TARC celebrated their 40th Anniversary in 2002.
In 2003, TARC received a 3-year International Accreditation from CARF (Commission for Accreditation of Rehabilitation Facilities). This was a high honor for TARC.
In 2006, TARC reapplied for accreditation and received another 3-year CARF certification.
2007- TARC’s millage is renewed by 85% support. Mary Lynn Bisland is named Executive Director. New business ideas and names were trademarked, which are: Bayou Packers, Bayouland Yard Krewe, Cajun Crate Company, The Cedar Chest Boutique, Houma Grown, La Maison D’Art, Lagniappe Cleaning Company, Le Bon Temps Bakery, and Creative Employment Opportunities. TARC created its first social club called “Let’s Get Together”. TARC opened Le Bon Temps Bakery and makes homemade cakes and pastries. Professional business uniforms added to each TARC department.
2008- Grand opening of Creative Employment Opportunities and Cedar Chest Boutique on Main Street. An activity center in Unit #19 for day habilitation participants and staff was created. A new business Buy U Beads developed out of Bayou Packers to package, sort and sell Mardi Gras beads. TARC updated the mission statement to read “TARC is committed to securing for people with intellectual and other developmental disabilities the opportunity to enjoy a meaningful life”. TARC now uses intellectual disability not mental retardation. Qualified Mental Retardation Professionals (QMRP’s) are now called Qualified Developmental Disability Professionals (QDDP’s). The first Martin Luther King march event was held for TARC staff and clients. The first formal dance sponsored by TARC and the LGT club was held at the Woodmen of the World hall. Construction started on the new community home “Lillian Marie Community Home”. Hurricanes Gustav and Ike threatens Terrebonne Parish and clients were evacuated to West Monroe. A citrus grove which included a variety of different kinds of fruity trees were planted on TARC grounds. TARC started a compost bin. Sweet Sensations added a chocolate enrober machine and cooler to increase production. Paula Lapeyrouse visits the White House at Christmas to view the ornament she designed on the White House Christmas tree.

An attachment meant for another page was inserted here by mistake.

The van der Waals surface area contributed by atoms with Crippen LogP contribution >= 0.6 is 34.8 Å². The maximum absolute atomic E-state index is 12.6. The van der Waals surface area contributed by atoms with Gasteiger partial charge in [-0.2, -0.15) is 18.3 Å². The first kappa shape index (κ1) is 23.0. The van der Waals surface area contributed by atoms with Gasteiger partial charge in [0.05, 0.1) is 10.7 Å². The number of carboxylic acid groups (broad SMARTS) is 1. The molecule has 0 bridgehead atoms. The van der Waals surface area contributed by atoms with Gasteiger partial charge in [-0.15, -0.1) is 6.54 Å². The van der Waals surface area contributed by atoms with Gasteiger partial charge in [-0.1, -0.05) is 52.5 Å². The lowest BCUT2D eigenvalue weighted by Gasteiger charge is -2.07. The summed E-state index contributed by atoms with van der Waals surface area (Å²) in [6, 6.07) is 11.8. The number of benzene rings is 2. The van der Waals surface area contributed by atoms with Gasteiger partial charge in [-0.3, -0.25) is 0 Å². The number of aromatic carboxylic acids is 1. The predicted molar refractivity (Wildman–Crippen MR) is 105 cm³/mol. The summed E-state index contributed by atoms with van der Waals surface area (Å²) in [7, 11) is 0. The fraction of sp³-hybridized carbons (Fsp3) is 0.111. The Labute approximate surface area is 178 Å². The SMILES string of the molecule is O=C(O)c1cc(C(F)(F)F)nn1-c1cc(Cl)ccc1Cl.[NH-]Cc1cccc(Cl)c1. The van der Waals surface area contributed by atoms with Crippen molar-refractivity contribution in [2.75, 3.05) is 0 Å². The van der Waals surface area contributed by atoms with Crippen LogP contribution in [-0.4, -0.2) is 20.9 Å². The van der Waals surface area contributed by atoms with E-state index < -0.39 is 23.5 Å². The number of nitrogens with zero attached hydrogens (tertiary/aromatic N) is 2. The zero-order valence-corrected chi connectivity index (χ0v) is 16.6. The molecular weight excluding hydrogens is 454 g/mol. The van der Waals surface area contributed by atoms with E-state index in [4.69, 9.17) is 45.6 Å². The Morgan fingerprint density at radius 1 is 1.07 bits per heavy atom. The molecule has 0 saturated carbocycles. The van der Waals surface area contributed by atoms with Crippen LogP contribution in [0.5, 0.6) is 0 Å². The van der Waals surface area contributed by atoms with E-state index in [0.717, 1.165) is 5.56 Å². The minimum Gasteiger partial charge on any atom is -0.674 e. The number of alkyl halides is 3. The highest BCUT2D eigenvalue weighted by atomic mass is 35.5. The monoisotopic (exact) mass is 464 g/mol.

2009- TARC opened the following businesses: Grand Designs, a screen printing business and the Hen House, a fresh yard egg business. Worm tea bag fertilizer, a worm composting product, was created for the TARC merchandising line maintained by Houma Grown. TARC reapplies for accreditation and receives another 3-year CARF certification. Day habilitation was renamed “Options Plus”. The Cajun Crate Company moved its operation to Weatherford Manufacturing on Hwy. 311. The Cedar Chest Boutique’s processing unit moved to Unit 11 due to the high volume of increased donations. Buy-U Beads became its own business due to increased donations of Mardi Gras beads. Through a CONOCO-PHILIPS grant, TARC incorporated accessible raised beds for Houma Grown workers for people in wheelchairs.
2010- TARC partnered with La-Terre Master Gardeners to host the Bonne Terre Garden Fair in April. The Lillian Marie Community Home became occupied by six men from TARC. La Maison d’art began making slumped bottles that were added to the TARC merchandising line. “Bayou Packers” began making “Rag Bags”. Sweet Sensations was renamed Cajun Confections. Houma Grown Farmer’s Market was opened to the public.
2011- TARC partnered with the Houma Visitor and Convention Bureau and started tourism tours. The first annual TARC’S Garden and Market Festival was held in May. A new TARC product, Garden Marbles, was added to the TARC merchandise line. Le Bon Temps Bakery was renamed Cajun Confections Bakery.
2012- TARC celebrated 50 years of incorporation by changing it’s corporate name to Terrebonne Arc. TARC held an Anniversary event commemorating the staff and clients on March 21, the day of incorporation. TARC reapplied for accreditation and received another 3-year CARF certification. TARC opened Grand Designs at a location off campus on Grand Calliou due to a high volume of sales and easy access for customers. TARC implemented its first Bead Donation Truck at the end of Houma’s Mardi Gras parades to collect beads for TARC’s Buy-U Beads business.
2013- TARC opened a second Cedar Chest Boutique on Grand Calliou Road. TARC closed Sunshine Express Early Care and Education Center.